Brat made the comments during a contentious town hall in Blackstone, Virginia, where he was heckled for a little over an hour. It was one of a number of similar events around the country in which constituents angrily confronted members of Congress in their home districts.
His answer on the environment came after he was asked what he would do to protect the Environmental Protection Agency. After saying that he agreed with the agency’s mission of providing clean air and water, Brat went on to say that the best way to guarantee those resources for a country was economic growth.
“I worked at the World Bank, and they’re very interested and they have departments that do clean air and clean water. And guess what the No. 1 thing you can do to have clean air and clean water is? Increase your economic growth. Rich people, it turns out, like clean air and clean water,” Brat said, immediately earning loud boos from the crowd.
Brat responded by saying he didn’t think he had said anything controversial, and then went on to ask the crowd, “Do you want to be poor or do you want to be rich?”
He went on to compare the United States to Brazil.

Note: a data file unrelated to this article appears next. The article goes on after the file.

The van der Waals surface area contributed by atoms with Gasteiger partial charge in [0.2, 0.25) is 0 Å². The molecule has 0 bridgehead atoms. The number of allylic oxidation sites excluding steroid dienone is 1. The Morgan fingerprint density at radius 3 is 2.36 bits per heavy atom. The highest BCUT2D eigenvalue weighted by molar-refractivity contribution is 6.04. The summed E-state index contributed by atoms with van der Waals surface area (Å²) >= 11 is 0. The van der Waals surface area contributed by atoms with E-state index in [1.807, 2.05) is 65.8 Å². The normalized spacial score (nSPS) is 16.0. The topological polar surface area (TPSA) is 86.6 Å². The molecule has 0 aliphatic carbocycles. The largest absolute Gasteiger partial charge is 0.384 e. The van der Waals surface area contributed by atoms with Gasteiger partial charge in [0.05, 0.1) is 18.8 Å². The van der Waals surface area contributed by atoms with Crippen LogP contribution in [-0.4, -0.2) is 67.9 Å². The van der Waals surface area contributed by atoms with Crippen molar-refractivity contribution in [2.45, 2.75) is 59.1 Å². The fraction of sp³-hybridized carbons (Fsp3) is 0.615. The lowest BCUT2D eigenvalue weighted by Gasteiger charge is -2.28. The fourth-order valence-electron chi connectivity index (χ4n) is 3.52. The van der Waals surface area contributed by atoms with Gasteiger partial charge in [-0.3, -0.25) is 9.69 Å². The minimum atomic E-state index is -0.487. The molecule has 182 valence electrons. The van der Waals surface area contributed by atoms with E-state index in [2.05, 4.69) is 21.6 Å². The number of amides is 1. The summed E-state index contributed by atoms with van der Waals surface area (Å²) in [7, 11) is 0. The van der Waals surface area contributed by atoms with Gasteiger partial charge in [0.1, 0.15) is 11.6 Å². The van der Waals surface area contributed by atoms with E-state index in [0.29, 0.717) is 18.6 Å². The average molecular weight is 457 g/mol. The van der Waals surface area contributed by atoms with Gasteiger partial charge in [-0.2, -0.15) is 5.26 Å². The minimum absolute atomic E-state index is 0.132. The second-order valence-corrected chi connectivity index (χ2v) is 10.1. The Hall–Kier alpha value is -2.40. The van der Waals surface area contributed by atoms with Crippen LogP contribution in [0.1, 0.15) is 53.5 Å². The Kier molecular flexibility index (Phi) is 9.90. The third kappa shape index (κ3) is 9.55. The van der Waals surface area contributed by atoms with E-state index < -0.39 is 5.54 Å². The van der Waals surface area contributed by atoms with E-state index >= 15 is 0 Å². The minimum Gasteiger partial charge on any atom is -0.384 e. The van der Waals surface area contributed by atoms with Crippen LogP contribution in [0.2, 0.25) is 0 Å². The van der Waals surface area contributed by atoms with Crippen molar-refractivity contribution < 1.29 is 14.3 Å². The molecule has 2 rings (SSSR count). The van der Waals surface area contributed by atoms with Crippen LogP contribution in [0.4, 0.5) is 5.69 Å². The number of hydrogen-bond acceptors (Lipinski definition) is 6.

“If you look at Brazil and the trade-offs they had on a clean environment,” Brat said. “They put their own living on a day-to-day basis, chopping down forests, et cetera, versus growing the economy, versus cleaning the environment. They’re in a hard spot. We’re not in a hard spot. We have the cleanest air and the cleanest water.” Someone in the audience immediately shouted, “What about Flint?” referring to the Michigan city where the water was contaminated by lead and residents have gone more than 1,000 days without reliably clean drinking water.
Brat also tried to repeatedly plug his book during the town hall, but the joke fell flat, according to The Washington Post. Asked how the country would pay for a wall on the border with Mexico that President Donald Trump wants to build, Brat simply said, “Easily.”
The Virginia congressman initially said that he was too busy to hold an in-person town hall in his district, prompting anger from many of his constituents who noted that he was scheduled to appear at an “tele-town hall” with Rep. Paul Gosar (R) in Arizona this month. Gosar told The Arizona Republic that he and Brat will not be taking questions from the audience. A group of about 50 constituents had organized an effort on Facebook pressuring Brat to hold a town hall.
Speaking at a private event last month, Brat acknowledged he knew his constituents were angry, but dismissed the ones trying to confront him as “paid activists.” There is no evidence to support that claim.
“Since Obamacare and these issues have come up, the women are in my grill no matter where I go,” Brat had said. “They come up and say, ‘When’s your next town hall?’ And believe me, it’s not to give positive input.” Brat later said he should have chosen his words better.
After Tuesday’s contentious event, Brat told the Post, “I thought it was going to be worse.”
Author: Sam Levine